- Keep the abs tight and the body stable. A tight core will help prevent injury and give you added stability to engage the weight.
- Squeeze the Lats at the top of the movement to get maximum fiber recruitment and maximum muscle contraction.
- Using too much weight. A common mistake many novice lifters is having to arch your back to pull the weight up.
- Raising your head off the bench. This can cause a strain to your neck. Keep your head supported on the bench.
- Raising your hips. Raising the hips takes the weight resistance off the lats and diminishes the effectiveness of the exercise. The objective of the movement should be top keep your hips down and to get a good slow stretching before reversing the path and squeezing the lats at the top of the movement.
- Not keeping feet flat on floor or bench. Not keeping your feet flat on the floor can cause lower back injury or strain.
- Overstretching. This can lead to strains in the ribcage area ad also possible shoulder damage.
- Performing the movement too fast. Performing the movement too fast doesn't allow you to fully recruit as many muscle fibers.
- Letting your elbows flare out. This takes the emphasis off your chest and cause possible shoulder injury.
- Jerking the weight up.
Do not jerk the weight. Not only can this cause you to lose proper form
and lead to injury but it also takes the resistance off the muscle and
will diminish the exercise effectiveness.
Variations of the Barbell Pullover
Variations are intended to work different subgroups of muscles, or work the same muscles in slightly different ways. There are plenty of variations to this exercise. Some other variations of the Bent-Arm Barbell Pullover include:
- Bent-Arm Dumbbell Pullover. One or two dumbbells with same movements as detailed above.
- Bent-Arm Barbell Pullover on an exercise ball. Same movements as above plus with the advantage of core strengthening.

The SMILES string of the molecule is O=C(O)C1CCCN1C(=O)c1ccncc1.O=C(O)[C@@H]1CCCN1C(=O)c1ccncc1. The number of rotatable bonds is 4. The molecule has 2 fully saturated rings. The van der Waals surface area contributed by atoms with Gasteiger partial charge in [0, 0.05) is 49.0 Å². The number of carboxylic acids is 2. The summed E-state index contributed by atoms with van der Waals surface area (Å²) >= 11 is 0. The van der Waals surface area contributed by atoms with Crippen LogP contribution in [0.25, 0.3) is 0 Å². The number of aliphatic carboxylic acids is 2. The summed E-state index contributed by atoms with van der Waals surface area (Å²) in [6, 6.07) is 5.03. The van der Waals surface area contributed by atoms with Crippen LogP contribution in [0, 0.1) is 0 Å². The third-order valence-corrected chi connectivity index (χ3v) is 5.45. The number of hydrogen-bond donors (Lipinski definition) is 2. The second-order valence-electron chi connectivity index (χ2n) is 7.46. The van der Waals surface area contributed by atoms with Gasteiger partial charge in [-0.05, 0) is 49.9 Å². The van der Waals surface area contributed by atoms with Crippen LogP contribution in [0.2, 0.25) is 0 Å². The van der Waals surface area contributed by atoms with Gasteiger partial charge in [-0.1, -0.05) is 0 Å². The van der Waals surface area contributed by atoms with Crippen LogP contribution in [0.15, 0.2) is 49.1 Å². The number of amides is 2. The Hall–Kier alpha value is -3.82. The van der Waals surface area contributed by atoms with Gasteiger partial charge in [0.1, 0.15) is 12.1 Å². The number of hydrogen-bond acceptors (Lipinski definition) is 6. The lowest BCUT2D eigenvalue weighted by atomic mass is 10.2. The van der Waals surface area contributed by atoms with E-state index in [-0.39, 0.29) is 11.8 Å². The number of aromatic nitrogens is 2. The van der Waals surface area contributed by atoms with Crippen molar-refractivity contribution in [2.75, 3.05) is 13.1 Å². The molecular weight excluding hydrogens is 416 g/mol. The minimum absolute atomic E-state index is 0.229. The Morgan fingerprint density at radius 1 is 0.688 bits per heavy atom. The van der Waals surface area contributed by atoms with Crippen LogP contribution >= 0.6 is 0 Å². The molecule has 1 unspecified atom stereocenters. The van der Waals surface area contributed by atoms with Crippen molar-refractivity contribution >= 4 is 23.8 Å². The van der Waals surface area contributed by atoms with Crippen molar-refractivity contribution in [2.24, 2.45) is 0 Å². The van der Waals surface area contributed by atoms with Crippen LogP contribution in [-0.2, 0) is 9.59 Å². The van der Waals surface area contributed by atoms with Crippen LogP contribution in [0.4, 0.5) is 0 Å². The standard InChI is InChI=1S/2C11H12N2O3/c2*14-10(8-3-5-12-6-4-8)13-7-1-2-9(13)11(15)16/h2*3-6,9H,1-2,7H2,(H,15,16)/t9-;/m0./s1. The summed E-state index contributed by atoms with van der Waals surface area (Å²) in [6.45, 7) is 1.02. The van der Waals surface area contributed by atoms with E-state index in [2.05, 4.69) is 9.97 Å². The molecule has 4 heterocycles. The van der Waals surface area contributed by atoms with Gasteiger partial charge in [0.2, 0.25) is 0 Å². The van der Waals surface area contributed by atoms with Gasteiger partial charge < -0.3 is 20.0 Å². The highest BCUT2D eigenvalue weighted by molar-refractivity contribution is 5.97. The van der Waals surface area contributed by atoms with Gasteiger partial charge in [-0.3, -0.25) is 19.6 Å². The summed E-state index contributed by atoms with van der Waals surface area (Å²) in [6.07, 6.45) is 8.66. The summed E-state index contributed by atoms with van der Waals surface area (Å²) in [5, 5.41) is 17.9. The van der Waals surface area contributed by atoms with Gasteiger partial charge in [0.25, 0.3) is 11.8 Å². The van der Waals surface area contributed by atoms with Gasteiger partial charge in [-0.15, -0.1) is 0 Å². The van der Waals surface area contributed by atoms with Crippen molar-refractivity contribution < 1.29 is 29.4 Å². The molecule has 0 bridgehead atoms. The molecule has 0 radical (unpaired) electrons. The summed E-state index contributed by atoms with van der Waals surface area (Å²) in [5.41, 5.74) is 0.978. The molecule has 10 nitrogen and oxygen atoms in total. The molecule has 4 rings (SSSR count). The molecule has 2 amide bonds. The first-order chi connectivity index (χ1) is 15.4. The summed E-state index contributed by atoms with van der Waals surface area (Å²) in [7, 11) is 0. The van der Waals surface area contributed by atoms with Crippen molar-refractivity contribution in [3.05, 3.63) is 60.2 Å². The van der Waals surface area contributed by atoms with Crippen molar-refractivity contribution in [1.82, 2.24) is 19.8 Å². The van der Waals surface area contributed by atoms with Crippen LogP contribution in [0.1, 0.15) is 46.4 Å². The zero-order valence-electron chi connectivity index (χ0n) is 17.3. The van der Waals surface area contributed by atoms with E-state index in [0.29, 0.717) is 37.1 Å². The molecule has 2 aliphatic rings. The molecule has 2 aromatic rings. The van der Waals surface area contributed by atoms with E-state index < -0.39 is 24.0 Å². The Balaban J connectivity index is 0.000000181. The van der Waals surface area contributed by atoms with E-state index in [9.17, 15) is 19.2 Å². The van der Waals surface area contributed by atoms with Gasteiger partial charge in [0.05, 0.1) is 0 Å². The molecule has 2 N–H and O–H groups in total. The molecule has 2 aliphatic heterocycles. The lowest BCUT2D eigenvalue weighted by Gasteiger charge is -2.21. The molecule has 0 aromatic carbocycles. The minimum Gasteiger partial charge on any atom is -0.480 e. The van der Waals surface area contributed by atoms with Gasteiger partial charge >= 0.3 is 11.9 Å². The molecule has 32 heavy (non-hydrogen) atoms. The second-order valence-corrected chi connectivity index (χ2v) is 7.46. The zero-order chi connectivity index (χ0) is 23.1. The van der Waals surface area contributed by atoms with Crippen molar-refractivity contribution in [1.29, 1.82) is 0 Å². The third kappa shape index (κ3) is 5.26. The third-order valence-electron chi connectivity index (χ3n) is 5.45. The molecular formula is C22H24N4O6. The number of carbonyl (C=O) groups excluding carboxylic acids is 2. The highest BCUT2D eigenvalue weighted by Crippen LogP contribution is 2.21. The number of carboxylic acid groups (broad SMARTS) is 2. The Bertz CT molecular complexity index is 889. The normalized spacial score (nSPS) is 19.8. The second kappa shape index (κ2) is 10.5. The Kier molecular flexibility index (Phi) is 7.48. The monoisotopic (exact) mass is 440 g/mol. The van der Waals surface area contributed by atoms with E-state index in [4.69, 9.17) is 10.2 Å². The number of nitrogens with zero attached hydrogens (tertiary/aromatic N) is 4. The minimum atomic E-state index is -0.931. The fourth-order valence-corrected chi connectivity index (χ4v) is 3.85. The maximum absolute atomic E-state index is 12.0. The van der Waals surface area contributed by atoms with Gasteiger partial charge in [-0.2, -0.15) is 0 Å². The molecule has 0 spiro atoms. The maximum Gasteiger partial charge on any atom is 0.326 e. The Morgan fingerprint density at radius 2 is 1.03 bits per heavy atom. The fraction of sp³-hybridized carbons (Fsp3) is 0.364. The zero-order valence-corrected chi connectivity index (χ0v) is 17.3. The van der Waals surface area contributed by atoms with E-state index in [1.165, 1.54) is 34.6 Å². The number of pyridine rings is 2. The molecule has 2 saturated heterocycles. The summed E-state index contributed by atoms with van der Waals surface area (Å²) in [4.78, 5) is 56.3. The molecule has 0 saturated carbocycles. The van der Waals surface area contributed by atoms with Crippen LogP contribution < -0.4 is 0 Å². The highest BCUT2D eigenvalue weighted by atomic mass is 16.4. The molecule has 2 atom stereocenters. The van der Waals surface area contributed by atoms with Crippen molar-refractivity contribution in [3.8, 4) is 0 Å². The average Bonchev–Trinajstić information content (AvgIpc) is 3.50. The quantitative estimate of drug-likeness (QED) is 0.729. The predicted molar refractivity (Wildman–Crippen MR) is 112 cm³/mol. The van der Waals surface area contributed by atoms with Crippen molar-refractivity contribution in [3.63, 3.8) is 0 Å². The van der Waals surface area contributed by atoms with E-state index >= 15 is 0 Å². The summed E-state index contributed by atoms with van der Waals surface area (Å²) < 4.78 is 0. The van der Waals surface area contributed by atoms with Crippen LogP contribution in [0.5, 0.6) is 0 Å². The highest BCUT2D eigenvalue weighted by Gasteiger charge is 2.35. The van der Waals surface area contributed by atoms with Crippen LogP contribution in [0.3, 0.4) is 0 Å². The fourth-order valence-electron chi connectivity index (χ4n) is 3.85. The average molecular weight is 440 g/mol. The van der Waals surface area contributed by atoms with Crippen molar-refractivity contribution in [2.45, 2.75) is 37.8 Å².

Additional Exercises to Compliment the Bent-Arm Barbell Pullover
- Bench Press Dumbbell or Barbells. An excellent exercise for both Pectoralis Major and Minor.
- Wide Grip Cable Pulldowns. An excellent exercise for the Latissimus Dorsi (lats).
- Chin Ups. Great for the lats.
- Low Row Cable Pulls. Great exercise for the lats and middle back.
The Barbell Pullover is an advance movement that should be done with care because it can cause serious injury if done improperly. It is actually one of the most commonly incorrectly performed exercises. However, when done correctly the barbell pullover can be a great exercise to stimulate back growth (the lats) and also help expand the rib cage of the chest in the process.
About Jeff Behar
Jeff Behar, MS, MBA is a recognized health, fitness and nutrition expert, regularly writing about hot topics in the areas of health, fitness, disease prevention, nutrition, anti aging and alternative medicine. Jeff Behar's work often appears in several of the major health and fitness newsletters, health and fitness magazines, and on major health, and fitness websites. Jeff Behar is also a well sought after personal trainer, motivational speaker and weight loss expert.
Jeff Behar, MS, MBA